The current cost of living is making people analyse all aspects of their finances. However, one thing people often overlook is whether their own current account is being profitable by either saving or making money.
MoneySavingExpert, founded by Martin Lewis, says in its latest email: “With costs rising and Christmas coming, the thought of festivities may lead to furrowed brows. One bit of relief is that six banks are currently willing to pay you legal bribes to switch to them, including the biggest upfront cash we’ve seen for years.
“So unless your current bank makes you smile, why not ditch, switch and earn?” Verena Hallam, 32, from Lancaster, spoke with MoneySuperMarket to explain how she has saved money by regularly switching her current account.
She said: “Back in 2019 I was looking for a quicker way to build up an emergency fund, as I didn’t really have a lot of disposable income after all my bills were paid. I was frustrated with the slow progress I was making with saving.
“I came across Martin Lewis’s guide on the best bank accounts. The switching bonuses looked quite enticing.
“I decided to give it a try and couldn’t believe how easy it was. For about 10 minutes of work filling in the application and switching request forms, I’d made £100.
“I’ve switched bank accounts several times. I made £900 in the first year of doing it.
“It was a huge help with my savings goal. So far I’ve made £1,025 in total, plus a box of free wine!”
MoneySuperMarket’s personal finance expert, Jo Thornhill delved into best practice for switching accounts to make your money work harder. She said: “Switching current accounts can be a beneficial way to make extra money and access joining bonuses.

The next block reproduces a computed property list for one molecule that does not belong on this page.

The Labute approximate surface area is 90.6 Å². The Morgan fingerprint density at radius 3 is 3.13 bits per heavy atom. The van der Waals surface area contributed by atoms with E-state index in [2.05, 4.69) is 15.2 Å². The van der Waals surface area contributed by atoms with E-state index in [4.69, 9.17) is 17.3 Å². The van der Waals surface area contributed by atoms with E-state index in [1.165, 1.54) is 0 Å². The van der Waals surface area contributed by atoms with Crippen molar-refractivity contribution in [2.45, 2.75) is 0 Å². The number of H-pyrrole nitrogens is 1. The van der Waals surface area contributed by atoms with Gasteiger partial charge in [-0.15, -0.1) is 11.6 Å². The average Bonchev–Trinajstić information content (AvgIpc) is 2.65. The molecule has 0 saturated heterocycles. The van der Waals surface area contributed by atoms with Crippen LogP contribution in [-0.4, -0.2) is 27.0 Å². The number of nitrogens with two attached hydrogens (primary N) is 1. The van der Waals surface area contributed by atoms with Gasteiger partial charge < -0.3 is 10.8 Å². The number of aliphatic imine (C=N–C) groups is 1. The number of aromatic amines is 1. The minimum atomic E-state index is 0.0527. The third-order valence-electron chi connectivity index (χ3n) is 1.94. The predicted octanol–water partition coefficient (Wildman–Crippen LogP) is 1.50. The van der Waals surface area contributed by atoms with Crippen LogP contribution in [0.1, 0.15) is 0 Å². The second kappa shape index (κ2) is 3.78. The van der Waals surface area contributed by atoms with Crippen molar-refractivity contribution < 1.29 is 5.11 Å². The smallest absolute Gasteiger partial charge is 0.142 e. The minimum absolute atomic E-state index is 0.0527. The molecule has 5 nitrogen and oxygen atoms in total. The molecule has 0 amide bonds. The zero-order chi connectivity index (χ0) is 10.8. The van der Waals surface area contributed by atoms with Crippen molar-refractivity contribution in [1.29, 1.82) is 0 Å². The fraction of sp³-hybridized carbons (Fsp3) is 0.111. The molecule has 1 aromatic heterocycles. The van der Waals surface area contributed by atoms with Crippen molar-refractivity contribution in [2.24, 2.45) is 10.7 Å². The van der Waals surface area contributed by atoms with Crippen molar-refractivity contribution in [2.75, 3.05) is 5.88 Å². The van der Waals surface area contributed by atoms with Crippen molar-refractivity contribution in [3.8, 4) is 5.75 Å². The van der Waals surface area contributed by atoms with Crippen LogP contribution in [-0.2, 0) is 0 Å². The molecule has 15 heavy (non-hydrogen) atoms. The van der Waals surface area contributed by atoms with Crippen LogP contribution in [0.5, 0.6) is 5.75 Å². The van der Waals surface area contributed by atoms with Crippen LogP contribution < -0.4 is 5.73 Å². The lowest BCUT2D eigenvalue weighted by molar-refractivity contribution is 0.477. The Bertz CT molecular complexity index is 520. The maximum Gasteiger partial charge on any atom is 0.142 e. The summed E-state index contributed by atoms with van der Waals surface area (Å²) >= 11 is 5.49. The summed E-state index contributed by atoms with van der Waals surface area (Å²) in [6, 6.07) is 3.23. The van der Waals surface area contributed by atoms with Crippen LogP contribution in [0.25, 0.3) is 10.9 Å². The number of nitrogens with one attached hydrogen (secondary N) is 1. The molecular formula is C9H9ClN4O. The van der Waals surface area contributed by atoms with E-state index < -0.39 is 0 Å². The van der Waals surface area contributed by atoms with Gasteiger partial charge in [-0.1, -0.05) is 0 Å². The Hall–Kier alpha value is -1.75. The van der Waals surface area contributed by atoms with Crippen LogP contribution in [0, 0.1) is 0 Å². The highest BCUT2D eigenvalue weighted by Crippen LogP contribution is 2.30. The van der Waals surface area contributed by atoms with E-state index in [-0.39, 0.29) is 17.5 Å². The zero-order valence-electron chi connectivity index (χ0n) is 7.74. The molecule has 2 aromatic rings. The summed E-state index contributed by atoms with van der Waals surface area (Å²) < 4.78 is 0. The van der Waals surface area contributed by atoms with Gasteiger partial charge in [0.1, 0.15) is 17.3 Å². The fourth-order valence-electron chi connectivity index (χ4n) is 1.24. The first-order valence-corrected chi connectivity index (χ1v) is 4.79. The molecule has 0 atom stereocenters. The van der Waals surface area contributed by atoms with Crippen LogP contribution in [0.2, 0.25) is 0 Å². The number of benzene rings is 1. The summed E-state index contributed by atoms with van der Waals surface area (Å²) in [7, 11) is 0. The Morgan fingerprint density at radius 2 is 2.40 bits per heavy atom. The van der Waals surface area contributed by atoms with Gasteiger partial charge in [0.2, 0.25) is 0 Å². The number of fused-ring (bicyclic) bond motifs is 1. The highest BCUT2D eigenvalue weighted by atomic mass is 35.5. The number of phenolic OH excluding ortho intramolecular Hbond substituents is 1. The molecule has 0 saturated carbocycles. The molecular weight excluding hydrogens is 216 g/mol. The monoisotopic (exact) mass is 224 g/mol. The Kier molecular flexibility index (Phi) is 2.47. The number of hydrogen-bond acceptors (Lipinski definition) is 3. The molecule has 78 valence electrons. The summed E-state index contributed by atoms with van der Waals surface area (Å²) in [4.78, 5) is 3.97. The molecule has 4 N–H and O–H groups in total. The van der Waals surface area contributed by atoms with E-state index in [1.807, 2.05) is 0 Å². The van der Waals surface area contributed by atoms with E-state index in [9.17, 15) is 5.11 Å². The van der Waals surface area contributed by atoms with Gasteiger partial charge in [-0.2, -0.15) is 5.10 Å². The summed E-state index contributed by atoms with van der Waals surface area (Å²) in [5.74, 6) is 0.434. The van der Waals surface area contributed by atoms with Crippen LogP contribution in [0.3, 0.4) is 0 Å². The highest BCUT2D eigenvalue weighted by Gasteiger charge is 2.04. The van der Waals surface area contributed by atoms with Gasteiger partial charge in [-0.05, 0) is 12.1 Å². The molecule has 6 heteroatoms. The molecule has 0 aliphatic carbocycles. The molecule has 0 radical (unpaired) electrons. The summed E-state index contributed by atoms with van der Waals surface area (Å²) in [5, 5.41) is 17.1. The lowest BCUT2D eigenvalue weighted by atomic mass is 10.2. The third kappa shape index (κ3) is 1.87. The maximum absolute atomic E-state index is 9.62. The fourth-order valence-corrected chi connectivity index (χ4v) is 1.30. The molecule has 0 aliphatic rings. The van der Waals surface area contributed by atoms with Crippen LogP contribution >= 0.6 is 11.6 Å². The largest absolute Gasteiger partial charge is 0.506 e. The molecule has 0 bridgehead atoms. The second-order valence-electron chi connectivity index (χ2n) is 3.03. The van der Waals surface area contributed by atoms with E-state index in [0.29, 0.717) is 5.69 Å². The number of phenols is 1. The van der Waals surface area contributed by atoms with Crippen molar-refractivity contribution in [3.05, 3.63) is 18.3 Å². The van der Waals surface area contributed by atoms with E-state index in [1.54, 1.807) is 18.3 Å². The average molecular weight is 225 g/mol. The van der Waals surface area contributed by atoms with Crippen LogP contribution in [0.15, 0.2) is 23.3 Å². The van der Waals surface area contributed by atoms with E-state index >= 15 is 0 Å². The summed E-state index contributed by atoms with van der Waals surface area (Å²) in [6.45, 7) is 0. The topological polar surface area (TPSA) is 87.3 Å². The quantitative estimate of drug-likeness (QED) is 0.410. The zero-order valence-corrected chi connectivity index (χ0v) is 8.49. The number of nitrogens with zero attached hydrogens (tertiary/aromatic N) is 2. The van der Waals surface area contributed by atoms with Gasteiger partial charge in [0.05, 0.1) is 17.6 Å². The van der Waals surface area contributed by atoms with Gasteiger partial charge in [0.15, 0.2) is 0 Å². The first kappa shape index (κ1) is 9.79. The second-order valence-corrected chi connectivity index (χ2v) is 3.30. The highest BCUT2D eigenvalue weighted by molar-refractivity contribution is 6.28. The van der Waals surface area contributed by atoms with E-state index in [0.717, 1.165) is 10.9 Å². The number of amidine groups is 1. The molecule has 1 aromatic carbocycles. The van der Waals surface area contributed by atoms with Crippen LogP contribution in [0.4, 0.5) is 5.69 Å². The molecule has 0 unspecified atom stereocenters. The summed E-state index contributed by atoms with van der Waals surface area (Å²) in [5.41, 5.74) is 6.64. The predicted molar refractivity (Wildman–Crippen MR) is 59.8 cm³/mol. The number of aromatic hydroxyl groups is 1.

“However it is worth noting that switching current accounts too often can affect your credit score. Applying for a new current account will show on your credit rating as many banks will do a ‘hard check’ which shows on your credit report.
“One hard check if you’re opening a new bank account isn’t going to cause too much of an issue. But if you receive multiple hard checks in a short space of time (if you are switching energy suppliers, applying for a loan etc.) then it can be a problem.”
It is a relatively easy and simple process to change current accounts. Jo said: “The switching process is very quick and takes seven working days.
“The earliest your switch can be completed is just over a week from when you sign up with your new bank. You should choose a day when you don’t have any direct debits leaving your old account so no problems occur in the process.
“Also, don’t set up any regular payments from your old account during the seven-day switching period. Otherwise they won’t be carried over.”
Jo has specific advice for those who may be in overdraft. She said: “It is the best protocol to avoid going into your overdraft, but if you have gone into your arranged overdraft you are still able to switch current accounts easily as long as you have a relatively good credit rating.
“It is definitely worth considering speaking to your new provider on your new current accounts overdraft limit to ensure it will accommodate. If however the new provider you are looking to switch to doesn’t offer an overdraft, it may mean you need to keep your old current account open until you can pay it off.”